In DepthColumnsAfrica's missing companies

Wed,22Nov2017

Posted on Friday, 31 January 2014 12:50

Africa's missing companies

Patrick Smith

Photo©ReutersBoosting industry and championing Africa's companies will require policy innovation, political will and an information revolution.

 

 

Like so many statistics about Africa's boom times, the figures about its companies seem at odds with the realities we see and hear.

there will have to be a corporate information revolution

At first glance, our survey of the continent's Top 500 companies shows that Africa's corporate giants – their combined turnovers have tripled to around $740bn over the past decade – are racing ahead.

But it is equally important to look at the African continent's gross domestic product – estimated to be about $1.8trn in 2013 – and ask why that is well over double the turnover of Africa's top 500 companies.

The conclusion is that Africa's companies are missing in action from some of the brightest spots on the economic horizon. Even Africa's biggest companies are growing more slowly on average than its national economies.

That is partly because Africa's biggest revenues, in oil and mineral exports mainly denominated in US dollars, accrue to multinational, not local companies.

Likewise with agricultural production, which is growing rapidly in many countries.

Its growth is either measured through rising dollar-earning exports of soft commodities such as coffee, cocoa and tea, through the declining role of state commodity boards or through estimates of the size of the informal economies in the countryside.

And going down the corporate rankings to those companies that did not make the Top 500, our research suggests that their turnover is shrinking: as much as 23% between 2011 and 2012.

Capital market research shows also that the rate of new companies listing on African stock exchanges has been falling sharply. That generally means less accountability and less access to investor funds.

Some regional factors, such as the political turmoil in North Africa, help explain the lacklustre performance of African companies.

Equally, local companies in some sectors such as information technology and telecommunications are booming by any standards.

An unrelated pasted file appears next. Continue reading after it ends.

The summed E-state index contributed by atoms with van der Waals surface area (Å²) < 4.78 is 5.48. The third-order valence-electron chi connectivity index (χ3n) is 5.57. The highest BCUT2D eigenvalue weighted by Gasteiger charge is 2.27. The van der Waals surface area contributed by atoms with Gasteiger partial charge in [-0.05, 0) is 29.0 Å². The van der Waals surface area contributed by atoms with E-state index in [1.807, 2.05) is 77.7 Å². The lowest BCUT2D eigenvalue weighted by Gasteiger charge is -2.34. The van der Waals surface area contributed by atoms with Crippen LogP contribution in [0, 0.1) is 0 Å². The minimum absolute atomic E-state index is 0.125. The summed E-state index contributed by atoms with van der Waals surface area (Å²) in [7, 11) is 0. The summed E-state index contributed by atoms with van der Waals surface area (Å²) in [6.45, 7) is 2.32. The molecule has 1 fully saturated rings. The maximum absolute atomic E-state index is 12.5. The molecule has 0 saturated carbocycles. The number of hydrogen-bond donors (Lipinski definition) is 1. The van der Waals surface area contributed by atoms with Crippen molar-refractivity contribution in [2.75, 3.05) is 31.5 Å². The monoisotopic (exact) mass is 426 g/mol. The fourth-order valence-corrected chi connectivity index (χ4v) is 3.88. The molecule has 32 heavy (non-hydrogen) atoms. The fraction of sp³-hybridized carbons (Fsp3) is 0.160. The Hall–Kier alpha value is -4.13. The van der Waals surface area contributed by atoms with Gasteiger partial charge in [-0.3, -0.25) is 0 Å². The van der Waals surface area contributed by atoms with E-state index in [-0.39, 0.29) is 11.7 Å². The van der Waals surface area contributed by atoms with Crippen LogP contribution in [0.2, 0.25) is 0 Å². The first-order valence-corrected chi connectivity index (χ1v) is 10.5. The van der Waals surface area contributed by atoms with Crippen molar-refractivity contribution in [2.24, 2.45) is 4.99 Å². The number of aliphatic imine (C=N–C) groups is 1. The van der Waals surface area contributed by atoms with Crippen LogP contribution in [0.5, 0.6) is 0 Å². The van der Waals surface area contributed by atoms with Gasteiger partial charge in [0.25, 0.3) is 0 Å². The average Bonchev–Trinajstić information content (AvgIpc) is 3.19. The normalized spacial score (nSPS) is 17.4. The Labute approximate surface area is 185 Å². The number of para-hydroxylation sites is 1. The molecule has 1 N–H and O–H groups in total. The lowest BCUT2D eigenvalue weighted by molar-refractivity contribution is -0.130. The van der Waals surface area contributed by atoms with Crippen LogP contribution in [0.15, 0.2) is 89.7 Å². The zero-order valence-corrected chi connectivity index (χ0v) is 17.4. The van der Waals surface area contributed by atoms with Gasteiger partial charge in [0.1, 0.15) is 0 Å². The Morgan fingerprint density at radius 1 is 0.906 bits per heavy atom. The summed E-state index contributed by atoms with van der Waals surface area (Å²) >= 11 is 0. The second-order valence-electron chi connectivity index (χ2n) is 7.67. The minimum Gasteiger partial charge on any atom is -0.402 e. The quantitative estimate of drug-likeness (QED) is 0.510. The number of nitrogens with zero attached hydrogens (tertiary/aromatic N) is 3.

Services too are growing, but the dependence on unprocessed exports is, if anything, intensifying.

The performance of Africa's processing and manufacturing companies, which will create the jobs of the future, is lagging behind.

The average share of manufacturing in African economies remains at around 10%, where it has been for the past 40 years.

Changing this and championing Africa's companies will require policy innovation, political will and an information revolution.

The latest research from the African Development Bank (AfDB) and the World Bank on the factory floor dismisses the shibboleth that African companies cannot compete in terms of productivity or unit labour costs.

But both organisations urge governments to shed their suspicion of local governments, which may be rooted in fears of a political challenge from independently wealthy individuals.

Fixing electric power and transport would be a huge boost to local companies, and in most cases that requires determined state action.

So, too, does the financial industry.

Now is the time for governments to stipulate that all commodity exporters should repatriate their export earnings through domestic banking systems. Angola introduced such rules in 2011.

Provided the national banking system is properly regulated, this will boost transparency and allow for a more accurate measure of real output and export earnings.

It will also boost the availability of foreign exchange to the local market and help the development of local money markets.

Finally, for Africa's companies to attract substantially more local and foreign investment, there will have to be a corporate information revolution.

Although the AfDB is making headway on improving macro and microeconomic data, there is still a lack of corporate data and independent analysis of companies' performances of the kind readily available in Asia and South America.

That will also allow policymakers to identify more easily the illicit outflows of finance – through tax evasion and deliberate mispricing of contracts – another factor that is limiting the financing prospects for local companies.

Serious action is needed now if Africa's companies are not to miss out on the growth. ●



Patrick Smith

Patrick Smith

Patrick Smith is Editor-in-Chief of The Africa Report. He has edited the political and economic insider newsletter Africa Confidential since 1992 and was associate producer on a documentary about the 2004 coup attempt in Equatorial Guinea commissioned by Britain's Channel 4 television.

 

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